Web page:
The Legal Consequences of Florida Car Accidents

Nobody likes to talk about this subject – even if only hypothetically. But unfortunately, we need to approach this sensitive subject like any other situation that life might present us with. The good news is, if you are involved in a car accident in Florida, you are entitled to the same rights as Americans, regardless of how you got here. Whether you’re here as a tourist, a student, on any type of visa, or if you entered the country across the border without ever being formally admitted by US immigration – it doesn’t matter. Yes! – you read that correctly – your immigration status does not interfere with your right to medical treatment, nor with your right to receive fair compensation for injuries and damages suffered.

In the United States, each state is empowered to make its own laws on various matters, including that regulating car insurance. Florida is one of the American states that adopts a car insurance system in which no fault is analyzed, ‘no fault state’ (similar to our system in Brazil). In this ‘no fault’ system, drivers turn to their own insurance companies for compensation after an accident, rather than filing a claim with the responsible driver’s insurance company, regardless of which party was at fault. by accident. However, although drivers in general are almost always protected from liability arising out of an accident (due to the legal system in place), there are some exceptions that deserve attention.

In the event that you suffer a serious bodily injury, for example, you are legally entitled to leave the ‘no fault’ system and file a civil action against the guilty party (a negligent driver or other responsible party). When filing a civil action, you can claim compensation for the full amount of your medical expenses and wages not received due to the injury suffered, as well as compensation for non-economic losses such as pain and suffering.

A serious injury is defined by law as one that results in death, permanent scarring and disfigurement, significant and permanent loss of bodily function, or other permanent injury in addition to disfigurement and scarring. Your doctor will determine if you have suffered any permanent injury or disability. Injuries to tendons, muscles, vertebral discs, for example, can be considered permanent even if they do not present an apparent scar or loss of bodily function.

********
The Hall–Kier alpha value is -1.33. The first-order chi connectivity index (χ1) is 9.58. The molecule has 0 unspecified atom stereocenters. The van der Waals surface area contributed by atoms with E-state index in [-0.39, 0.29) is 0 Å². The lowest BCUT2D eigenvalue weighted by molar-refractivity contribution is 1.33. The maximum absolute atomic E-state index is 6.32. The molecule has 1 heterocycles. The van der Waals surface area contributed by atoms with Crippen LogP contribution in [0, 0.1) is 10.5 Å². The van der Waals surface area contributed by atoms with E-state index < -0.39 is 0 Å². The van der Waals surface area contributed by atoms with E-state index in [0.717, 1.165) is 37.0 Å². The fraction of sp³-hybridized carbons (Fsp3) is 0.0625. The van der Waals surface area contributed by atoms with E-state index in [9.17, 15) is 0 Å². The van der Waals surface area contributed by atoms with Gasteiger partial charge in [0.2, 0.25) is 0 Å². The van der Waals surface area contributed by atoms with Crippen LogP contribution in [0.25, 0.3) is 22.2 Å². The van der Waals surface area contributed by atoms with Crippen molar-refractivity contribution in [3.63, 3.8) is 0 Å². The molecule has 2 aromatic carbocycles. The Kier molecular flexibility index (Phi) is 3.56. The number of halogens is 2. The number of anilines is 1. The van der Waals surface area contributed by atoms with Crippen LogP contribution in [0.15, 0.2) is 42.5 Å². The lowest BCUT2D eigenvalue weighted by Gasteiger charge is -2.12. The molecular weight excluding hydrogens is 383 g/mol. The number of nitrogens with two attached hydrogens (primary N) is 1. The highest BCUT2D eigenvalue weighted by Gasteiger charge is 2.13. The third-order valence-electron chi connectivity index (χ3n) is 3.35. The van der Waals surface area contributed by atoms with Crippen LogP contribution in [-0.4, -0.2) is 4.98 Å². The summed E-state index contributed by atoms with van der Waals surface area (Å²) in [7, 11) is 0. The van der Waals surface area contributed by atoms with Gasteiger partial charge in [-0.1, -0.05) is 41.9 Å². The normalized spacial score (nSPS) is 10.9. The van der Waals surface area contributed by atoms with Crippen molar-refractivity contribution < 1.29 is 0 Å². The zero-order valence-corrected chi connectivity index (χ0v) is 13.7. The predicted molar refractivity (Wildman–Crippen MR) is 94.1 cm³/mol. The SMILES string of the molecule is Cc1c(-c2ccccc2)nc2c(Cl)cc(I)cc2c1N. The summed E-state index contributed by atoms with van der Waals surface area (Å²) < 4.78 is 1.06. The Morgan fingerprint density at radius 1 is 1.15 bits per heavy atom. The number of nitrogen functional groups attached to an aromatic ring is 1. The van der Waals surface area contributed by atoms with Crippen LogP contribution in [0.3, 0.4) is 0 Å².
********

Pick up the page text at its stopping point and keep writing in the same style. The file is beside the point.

Filing and winning a lawsuit is a much more complex task than dealing with your own insurance company. In addition to proving that you were seriously injured, in order to sue the guilty party you will also need to file your lawsuit within the statute of limitations provided by Florida law, otherwise you will lose your right to compensation. In addition, you will need to prove the negligence of the party causing the damage, which requires a thorough investigation, expert help, and knowledge of personal injury and ‘moral damage’ laws.

Negligence occurs when a person fails to exercise the care and prudence that a reasonable person would exercise under similar circumstances, resulting in damage or injury to others. For example, a driver who texts while driving is very likely incurring negligence insofar as he is distracted while driving. This distraction, however brief, can compromise the driver’s ability to react, making it impossible for him to apply the brakes when necessary at an intersection and causing a collision.

If you are involved in a car accident, be sure to consult a trusted, personal injury attorney before speaking to your insurance company or the other party’s insurance company, thus preventing you from rashly providing your data or details about your accident.

What to do in case of an accident
When an accident happens, the first thing you should do is notify the police and request a police report (police report). If after the accident you are physically fit, get as much information as possible and take pictures of the car (exterior), the scene and the interior of the car as well. Even if you don’t have a medical emergency, get medical attention as soon as possible.

Worried about medical bills? Yes! They are a headache! We know, don’t we?! However, if you have car insurance in Florida, you are covered under a Personal Injury Protection (PIP) policy (required in Florida) up to $10,000.00 to pay for medical expenses. Just remember to make sure your doctor sends notification of treatment to your insurance company within 14 days of the accident date, otherwise you will lose most of your PIP benefits.

It is very important to keep in touch with your doctor, if you report to your clinic.

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